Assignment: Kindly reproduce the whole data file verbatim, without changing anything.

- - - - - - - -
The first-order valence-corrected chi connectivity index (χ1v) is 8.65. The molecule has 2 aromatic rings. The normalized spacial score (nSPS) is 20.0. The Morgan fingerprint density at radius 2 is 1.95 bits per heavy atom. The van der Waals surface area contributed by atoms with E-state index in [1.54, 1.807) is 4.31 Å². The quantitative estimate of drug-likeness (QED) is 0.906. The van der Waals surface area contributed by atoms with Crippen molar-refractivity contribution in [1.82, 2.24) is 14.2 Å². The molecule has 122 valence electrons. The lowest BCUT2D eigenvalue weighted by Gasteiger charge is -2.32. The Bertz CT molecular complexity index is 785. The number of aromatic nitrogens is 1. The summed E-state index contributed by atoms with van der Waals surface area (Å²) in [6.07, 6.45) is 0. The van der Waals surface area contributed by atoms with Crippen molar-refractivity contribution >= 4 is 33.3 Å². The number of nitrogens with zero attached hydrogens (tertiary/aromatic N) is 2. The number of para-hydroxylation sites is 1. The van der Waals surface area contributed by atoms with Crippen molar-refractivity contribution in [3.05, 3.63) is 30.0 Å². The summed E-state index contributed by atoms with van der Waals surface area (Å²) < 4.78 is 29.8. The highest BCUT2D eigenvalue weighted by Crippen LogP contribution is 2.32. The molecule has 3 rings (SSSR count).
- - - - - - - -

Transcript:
The first-order valence-corrected chi connectivity index (χ1v) is 8.65. The molecule has 2 aromatic rings. The normalized spacial score (nSPS) is 20.0. The Morgan fingerprint density at radius 2 is 1.95 bits per heavy atom. The van der Waals surface area contributed by atoms with E-state index in [1.54, 1.807) is 4.31 Å². The quantitative estimate of drug-likeness (QED) is 0.906. The van der Waals surface area contributed by atoms with Crippen molar-refractivity contribution in [1.82, 2.24) is 14.2 Å². The molecule has 122 valence electrons. The lowest BCUT2D eigenvalue weighted by Gasteiger charge is -2.32. The Bertz CT molecular complexity index is 785. The number of aromatic nitrogens is 1. The summed E-state index contributed by atoms with van der Waals surface area (Å²) in [6.07, 6.45) is 0. The van der Waals surface area contributed by atoms with Crippen molar-refractivity contribution >= 4 is 33.3 Å². The number of nitrogens with zero attached hydrogens (tertiary/aromatic N) is 2. The number of para-hydroxylation sites is 1. The van der Waals surface area contributed by atoms with Crippen molar-refractivity contribution in [3.05, 3.63) is 30.0 Å². The summed E-state index contributed by atoms with van der Waals surface area (Å²) < 4.78 is 29.8. The highest BCUT2D eigenvalue weighted by Crippen LogP contribution is 2.32. The molecule has 3 rings (SSSR count).